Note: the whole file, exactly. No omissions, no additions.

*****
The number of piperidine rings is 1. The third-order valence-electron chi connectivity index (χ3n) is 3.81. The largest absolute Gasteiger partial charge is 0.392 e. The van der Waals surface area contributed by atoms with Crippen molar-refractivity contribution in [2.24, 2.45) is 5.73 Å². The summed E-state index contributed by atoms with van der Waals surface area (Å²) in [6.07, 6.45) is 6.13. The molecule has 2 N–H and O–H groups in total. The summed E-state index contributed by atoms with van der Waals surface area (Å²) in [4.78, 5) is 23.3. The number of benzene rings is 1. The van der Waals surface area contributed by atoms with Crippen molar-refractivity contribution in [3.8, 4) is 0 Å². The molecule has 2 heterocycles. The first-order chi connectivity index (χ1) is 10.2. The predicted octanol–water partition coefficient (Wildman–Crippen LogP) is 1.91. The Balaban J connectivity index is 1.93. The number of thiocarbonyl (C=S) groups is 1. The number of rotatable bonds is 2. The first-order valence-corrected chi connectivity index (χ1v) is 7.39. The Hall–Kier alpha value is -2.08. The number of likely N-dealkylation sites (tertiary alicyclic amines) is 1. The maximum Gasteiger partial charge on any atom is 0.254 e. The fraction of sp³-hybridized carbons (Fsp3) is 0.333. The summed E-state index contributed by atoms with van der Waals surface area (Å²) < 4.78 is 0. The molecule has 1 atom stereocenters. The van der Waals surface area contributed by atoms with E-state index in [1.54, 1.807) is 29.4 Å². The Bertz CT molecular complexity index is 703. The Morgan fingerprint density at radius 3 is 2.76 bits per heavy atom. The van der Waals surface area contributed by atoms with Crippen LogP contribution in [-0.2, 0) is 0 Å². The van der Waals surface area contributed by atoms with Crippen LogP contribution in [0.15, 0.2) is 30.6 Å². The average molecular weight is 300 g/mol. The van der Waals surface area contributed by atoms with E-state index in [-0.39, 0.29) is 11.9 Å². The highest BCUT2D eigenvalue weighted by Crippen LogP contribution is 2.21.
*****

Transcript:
The number of piperidine rings is 1. The third-order valence-electron chi connectivity index (χ3n) is 3.81. The largest absolute Gasteiger partial charge is 0.392 e. The van der Waals surface area contributed by atoms with Crippen molar-refractivity contribution in [2.24, 2.45) is 5.73 Å². The summed E-state index contributed by atoms with van der Waals surface area (Å²) in [6.07, 6.45) is 6.13. The molecule has 2 N–H and O–H groups in total. The summed E-state index contributed by atoms with van der Waals surface area (Å²) in [4.78, 5) is 23.3. The number of benzene rings is 1. The van der Waals surface area contributed by atoms with Crippen molar-refractivity contribution in [3.8, 4) is 0 Å². The molecule has 2 heterocycles. The first-order chi connectivity index (χ1) is 10.2. The predicted octanol–water partition coefficient (Wildman–Crippen LogP) is 1.91. The Balaban J connectivity index is 1.93. The number of thiocarbonyl (C=S) groups is 1. The number of rotatable bonds is 2. The first-order valence-corrected chi connectivity index (χ1v) is 7.39. The Hall–Kier alpha value is -2.08. The number of likely N-dealkylation sites (tertiary alicyclic amines) is 1. The maximum Gasteiger partial charge on any atom is 0.254 e. The fraction of sp³-hybridized carbons (Fsp3) is 0.333. The summed E-state index contributed by atoms with van der Waals surface area (Å²) < 4.78 is 0. The molecule has 1 atom stereocenters. The van der Waals surface area contributed by atoms with E-state index in [1.54, 1.807) is 29.4 Å². The Bertz CT molecular complexity index is 703. The Morgan fingerprint density at radius 3 is 2.76 bits per heavy atom. The van der Waals surface area contributed by atoms with Crippen LogP contribution in [-0.2, 0) is 0 Å². The van der Waals surface area contributed by atoms with Crippen LogP contribution in [0.15, 0.2) is 30.6 Å². The average molecular weight is 300 g/mol. The van der Waals surface area contributed by atoms with E-state index in [-0.39, 0.29) is 11.9 Å². The highest BCUT2D eigenvalue weighted by Crippen LogP contribution is 2.21.